While it is crucially important (or all commerce will cease) that "I" and "me" get their proper due ("Lord Is It Me?" Dec. 27), there is a set of modifiers that are so misused that communication is compromised. To deal with this debilitating state of affairs, at the beginning of each semester I would ask my students to quantify how often a certain behavior matches with modifiers of frequency. That is, if something "rarely" happens, does that mean it happens 5 percent of the time or 10 percent or 20 percent or more?
The words I asked to be quantified were: usually, always, mostly, occasionally, sometimes, rarely, frequently, often, seldom, never, and commonly. I would gather their efforts and summarize them for the next class period. Some of the responses defied credulity. For example, "rarely" was seen to apply to a frequency of anywhere from 1 percent to 35 percent. However, while the range of descriptions varied almost beyond comprehension, sometimes something else occurred that warmed the cockles of my academic heart. Commonly the students referred to the modifiers in the same order, ranked by frequency. Occasionally a student might reverse sometimes and seldom, but mostly the relative rankings were consistent from year to year.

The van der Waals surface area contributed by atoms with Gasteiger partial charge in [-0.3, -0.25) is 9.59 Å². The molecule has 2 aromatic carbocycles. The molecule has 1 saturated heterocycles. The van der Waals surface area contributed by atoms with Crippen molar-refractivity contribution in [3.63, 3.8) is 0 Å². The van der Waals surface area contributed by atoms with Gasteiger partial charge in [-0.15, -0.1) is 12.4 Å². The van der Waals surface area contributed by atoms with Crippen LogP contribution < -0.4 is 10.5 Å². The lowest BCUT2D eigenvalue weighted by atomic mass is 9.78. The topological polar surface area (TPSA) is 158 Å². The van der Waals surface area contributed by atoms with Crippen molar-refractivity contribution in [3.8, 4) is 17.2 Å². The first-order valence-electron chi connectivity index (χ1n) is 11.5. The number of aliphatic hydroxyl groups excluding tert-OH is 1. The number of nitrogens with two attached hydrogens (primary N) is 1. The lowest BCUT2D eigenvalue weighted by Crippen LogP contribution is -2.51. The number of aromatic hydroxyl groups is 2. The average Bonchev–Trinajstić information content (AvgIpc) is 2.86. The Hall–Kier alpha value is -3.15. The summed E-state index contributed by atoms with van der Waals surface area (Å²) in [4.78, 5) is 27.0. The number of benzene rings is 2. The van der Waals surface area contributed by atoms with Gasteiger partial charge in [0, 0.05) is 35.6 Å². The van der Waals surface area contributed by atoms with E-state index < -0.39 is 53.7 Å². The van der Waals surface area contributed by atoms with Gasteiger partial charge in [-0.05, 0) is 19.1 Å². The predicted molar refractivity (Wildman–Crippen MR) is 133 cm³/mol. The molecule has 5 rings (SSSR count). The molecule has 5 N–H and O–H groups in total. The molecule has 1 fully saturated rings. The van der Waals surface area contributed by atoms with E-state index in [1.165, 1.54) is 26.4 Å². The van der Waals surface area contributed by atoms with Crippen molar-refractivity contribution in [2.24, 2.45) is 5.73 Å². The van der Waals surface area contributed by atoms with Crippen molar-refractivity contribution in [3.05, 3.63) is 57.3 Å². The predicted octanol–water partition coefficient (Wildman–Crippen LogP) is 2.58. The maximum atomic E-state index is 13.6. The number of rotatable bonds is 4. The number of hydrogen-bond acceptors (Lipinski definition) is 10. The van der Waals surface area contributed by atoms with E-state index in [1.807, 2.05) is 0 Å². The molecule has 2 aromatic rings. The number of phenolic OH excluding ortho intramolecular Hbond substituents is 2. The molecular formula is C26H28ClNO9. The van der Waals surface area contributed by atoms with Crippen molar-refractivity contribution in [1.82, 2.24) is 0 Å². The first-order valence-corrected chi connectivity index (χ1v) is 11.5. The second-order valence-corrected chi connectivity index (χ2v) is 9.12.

Perhaps these peregrinations are simple exercises in useless academic trivia. But when a student says "I never smoke dope" he/she should mean never, not "I only smoke once a day" (meaning all day). It may be that these distinctions are more important in psychology than elsewhere, but the students felt it was an eye-opener (usually).
Larry Hourany, McKinleyville